Label to Watch: Kobi Halperin

by Kristen Heinzinger
Kobi Halperin
Kobi Halperin

Kobi Halperin and model Victoria Anderson

Kobi Halperin moved from Israel to the U.S. to break into American fashion, first at Kenneth Cole and then Elie Tahari, where he was creative chief. He left the big leagues to start small, launching his namesake brand almost two years ago. Halperin’s womenswear line has already landed in most major retailers, and he’s now in cahoots with Neiman Marcus for an exclusive collection of women’s blouses. But above all, Halperin says he wants to keep an authentic connection with the customer, sometimes going undercover on sales floors to get feedback. We met the master of disguise at his new NYC showroom in time to catch his pre-fall collection.

Why did you decide to launch your own label?
It’s been a year and a half since we launched, and it feels like a continuance rather than a new beginning. I moved to New York 18 years ago, and I worked at Elie Tahari for 13 years, and then at Kenneth Cole. From my experience being connected to the customers at Elie Tahari, I felt there was an opportunity to do my own brand. It isn’t about ego or making myself famous; it’s really about being connected with the customer and focusing on that without anything else surrounding it. We started looking for the right partners and the right family to connect with, and found Rothschild. It was a perfect match. I brought just a little bit of talent, the design, production, and the selling aspect, and Rothschild gave us the opportunity to have the warehouse, the facilities, the systems. I am proud to say the first season [fall 2015] we shipped everything on time. 

What’s your design process like?
Every collection is about a journey or a specific place. It’s always connected to my heritage, my background, my grandmother’s closet. For pre-fall ’16, I went to Beijing, and brought textiles and treatment details back with me. For a beautiful antique piece, we find a way to maintain the concept, make it relevant for today, but bring in memories of the past. The dress code is not the same as it used to be. People are free, women are free to wear whatever they want. I love the idea of bringing the evening aesthetic into everyday.

How did you get started designing?
I’ve always been drawn to the aesthetic part as a child. I grew up in an Orthodox family in Israel, where it was unusual for an Orthodox boy to be focused on fashion. I was lucky to be around family and parents who accepted it and helped me to do it. Around the time I had my bar mitzvah, I first realized fashion was a job. It was a magical moment. I was hesitating about what I should be—a designer or a psychologist. But guess what? I feel I’m both. Most days I’m a psychologist because my job is about dealing with people, and a little bit of the time I’m a fashion designer. But I’m happy I chose fashion because to be able to be successful you have to have the ability to work with people, understand people, be sensitive to people, be sensitive to customers. It all became one job.

How do you keep that connection with the customer?
I’m on a kind of tour right now, and I go to every location we are carried. A week ago I was in Miami, then Las Vegas, San Francisco, L.A., New Jersey, Chicago. I want be low-key when I connect with the sales people on the floor; I present the collection, explain what we’re doing, and share the passion with them. Sometimes in fashion, people get scared and a little bit lost, and I want to remind them that it’s what we love to do. First I’m doing that with the sales people, then the customer. I really want to get information directly from the customer on the sales floor. Most of the time they don’t even know who I am—I’m wearing a black uniform and they think I’m just there to help them, serve them, listen to them, see how the clothes are fitting them, see what they’re talking about, understand their needs.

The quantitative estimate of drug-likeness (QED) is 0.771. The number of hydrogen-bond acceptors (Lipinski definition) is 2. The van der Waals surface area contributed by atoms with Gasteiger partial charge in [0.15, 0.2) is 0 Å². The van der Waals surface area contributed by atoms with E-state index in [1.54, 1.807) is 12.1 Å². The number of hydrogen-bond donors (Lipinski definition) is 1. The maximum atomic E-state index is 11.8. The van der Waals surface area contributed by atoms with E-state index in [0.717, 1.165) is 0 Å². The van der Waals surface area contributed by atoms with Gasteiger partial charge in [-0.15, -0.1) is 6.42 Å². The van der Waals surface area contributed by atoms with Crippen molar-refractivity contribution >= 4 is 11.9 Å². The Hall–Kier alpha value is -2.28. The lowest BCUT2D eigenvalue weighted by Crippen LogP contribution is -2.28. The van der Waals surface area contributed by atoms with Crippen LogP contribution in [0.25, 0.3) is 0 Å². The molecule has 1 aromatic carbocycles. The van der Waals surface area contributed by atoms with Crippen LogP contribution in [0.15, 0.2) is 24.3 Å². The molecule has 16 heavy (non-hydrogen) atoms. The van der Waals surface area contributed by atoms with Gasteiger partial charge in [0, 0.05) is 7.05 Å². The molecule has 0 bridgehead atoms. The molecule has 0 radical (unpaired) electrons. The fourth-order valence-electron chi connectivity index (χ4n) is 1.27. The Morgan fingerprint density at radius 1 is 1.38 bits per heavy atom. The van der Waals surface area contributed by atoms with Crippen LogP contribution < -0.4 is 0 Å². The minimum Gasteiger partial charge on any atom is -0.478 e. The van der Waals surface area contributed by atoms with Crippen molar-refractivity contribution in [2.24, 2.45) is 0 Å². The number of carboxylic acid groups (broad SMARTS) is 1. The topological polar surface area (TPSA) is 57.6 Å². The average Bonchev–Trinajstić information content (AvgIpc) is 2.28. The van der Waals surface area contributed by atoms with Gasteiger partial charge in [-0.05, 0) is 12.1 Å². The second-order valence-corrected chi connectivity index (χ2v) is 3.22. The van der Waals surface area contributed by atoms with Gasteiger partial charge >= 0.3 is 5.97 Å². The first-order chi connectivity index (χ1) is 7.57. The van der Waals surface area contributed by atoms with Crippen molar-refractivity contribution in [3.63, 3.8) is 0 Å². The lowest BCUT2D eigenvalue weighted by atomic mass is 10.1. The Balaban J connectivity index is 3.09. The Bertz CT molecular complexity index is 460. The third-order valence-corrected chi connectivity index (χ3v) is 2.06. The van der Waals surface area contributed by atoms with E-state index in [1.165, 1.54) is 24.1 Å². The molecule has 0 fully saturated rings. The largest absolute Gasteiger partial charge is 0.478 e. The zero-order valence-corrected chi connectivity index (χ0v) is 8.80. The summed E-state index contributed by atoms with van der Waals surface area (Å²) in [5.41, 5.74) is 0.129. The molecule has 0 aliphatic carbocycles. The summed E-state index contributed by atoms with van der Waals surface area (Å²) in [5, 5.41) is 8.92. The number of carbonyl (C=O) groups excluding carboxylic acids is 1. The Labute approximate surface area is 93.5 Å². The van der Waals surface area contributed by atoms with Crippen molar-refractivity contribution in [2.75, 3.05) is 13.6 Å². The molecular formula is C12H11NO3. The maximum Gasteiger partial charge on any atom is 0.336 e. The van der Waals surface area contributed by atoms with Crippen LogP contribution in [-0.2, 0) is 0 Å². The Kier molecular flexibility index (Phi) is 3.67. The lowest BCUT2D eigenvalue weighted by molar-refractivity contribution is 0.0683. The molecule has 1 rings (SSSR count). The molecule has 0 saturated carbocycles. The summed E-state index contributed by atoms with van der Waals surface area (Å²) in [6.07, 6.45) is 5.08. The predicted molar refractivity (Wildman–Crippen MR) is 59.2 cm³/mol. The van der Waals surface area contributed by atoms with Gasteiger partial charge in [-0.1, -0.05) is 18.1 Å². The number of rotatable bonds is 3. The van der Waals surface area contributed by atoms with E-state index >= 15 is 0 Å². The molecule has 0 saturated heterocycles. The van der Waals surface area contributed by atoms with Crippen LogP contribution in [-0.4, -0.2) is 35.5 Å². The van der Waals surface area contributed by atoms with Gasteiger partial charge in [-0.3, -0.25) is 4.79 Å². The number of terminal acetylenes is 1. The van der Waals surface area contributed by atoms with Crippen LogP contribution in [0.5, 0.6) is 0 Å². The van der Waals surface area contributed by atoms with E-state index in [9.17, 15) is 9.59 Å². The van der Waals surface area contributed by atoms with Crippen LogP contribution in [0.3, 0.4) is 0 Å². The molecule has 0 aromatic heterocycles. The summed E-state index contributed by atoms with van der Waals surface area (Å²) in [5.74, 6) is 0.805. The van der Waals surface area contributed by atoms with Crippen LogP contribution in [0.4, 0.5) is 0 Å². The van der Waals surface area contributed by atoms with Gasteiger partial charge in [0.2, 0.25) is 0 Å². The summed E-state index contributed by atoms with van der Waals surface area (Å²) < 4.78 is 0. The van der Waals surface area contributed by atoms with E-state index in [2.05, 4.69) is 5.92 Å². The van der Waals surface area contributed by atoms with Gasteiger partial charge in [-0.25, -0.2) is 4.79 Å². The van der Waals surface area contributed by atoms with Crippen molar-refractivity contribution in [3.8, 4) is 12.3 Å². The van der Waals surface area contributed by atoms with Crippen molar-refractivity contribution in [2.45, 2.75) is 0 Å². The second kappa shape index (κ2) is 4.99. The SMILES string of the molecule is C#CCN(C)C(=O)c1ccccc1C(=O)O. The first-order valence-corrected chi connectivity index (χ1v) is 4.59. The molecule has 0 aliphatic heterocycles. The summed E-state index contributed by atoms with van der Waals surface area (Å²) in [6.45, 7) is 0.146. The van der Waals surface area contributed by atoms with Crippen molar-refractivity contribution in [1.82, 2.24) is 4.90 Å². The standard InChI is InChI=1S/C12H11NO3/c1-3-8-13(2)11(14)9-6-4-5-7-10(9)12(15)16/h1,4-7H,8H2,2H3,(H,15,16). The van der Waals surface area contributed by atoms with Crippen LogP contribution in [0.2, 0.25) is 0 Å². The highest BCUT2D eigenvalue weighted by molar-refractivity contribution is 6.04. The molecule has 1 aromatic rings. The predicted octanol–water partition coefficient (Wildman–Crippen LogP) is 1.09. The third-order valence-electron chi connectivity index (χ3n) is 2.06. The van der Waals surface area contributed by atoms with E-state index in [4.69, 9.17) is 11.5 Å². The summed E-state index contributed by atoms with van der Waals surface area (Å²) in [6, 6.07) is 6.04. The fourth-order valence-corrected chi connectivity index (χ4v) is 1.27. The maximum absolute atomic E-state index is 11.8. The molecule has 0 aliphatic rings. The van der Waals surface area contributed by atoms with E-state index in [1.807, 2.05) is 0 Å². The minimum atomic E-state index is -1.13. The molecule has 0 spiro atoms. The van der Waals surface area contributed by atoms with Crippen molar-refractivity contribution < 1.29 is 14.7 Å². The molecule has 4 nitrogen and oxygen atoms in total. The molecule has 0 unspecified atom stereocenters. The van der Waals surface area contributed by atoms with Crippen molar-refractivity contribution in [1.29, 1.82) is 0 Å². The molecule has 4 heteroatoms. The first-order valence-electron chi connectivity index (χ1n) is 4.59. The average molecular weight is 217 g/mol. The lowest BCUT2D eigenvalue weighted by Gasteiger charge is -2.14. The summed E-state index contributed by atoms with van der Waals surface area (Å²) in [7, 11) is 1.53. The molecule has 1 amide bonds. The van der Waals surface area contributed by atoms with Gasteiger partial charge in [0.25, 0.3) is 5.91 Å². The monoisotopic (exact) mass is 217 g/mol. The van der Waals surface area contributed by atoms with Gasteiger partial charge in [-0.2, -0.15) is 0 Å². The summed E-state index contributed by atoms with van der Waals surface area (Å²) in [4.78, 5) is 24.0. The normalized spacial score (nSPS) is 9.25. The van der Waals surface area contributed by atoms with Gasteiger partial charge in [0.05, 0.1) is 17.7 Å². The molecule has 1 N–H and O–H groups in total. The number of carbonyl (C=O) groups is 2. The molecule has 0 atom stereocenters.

How did the exclusive for Neiman Marcus come about?
Based on my relationships from the past, we were able to start our business with every store—Neimans, Saks, Nordstrom, Bloomingdale’s, Lord & Taylor. We’re doing a new package of a variety of blouses, called “Only Niemen Marcus.” We’re also going to do special programs for every account.

Will you show at Fashion Week?
We are not doing a show. For me it’s about focusing on the customer and the needs of the business. When I’m a big boy, later on, we can play with fashion on the runway. [Laughs]

Tell us about the new showroom in New York.
We moved two months ago. We have the right fixtures, aesthetic, and most importantly, our flower arrangements! I take care of them every day—that’s my main job. I’m the florist. [Laughs] It’s got lots of real light, which is very important to appreciate the details and the workmanship on the garments.

What’s next?
Right now it’s about creating awareness for the brand. I want people to know us by looking at the details, not by the logo. I won’t be humble about that—the idea is to become an important American brand. We’re starting with womenswear, then other categories that focus on women, like accessories and beauty. It’s about getting the woman attached and making her want us to become a part of her life.

If you could launch any category next, it would be…
Shoes. I’m obsessed with shoes.

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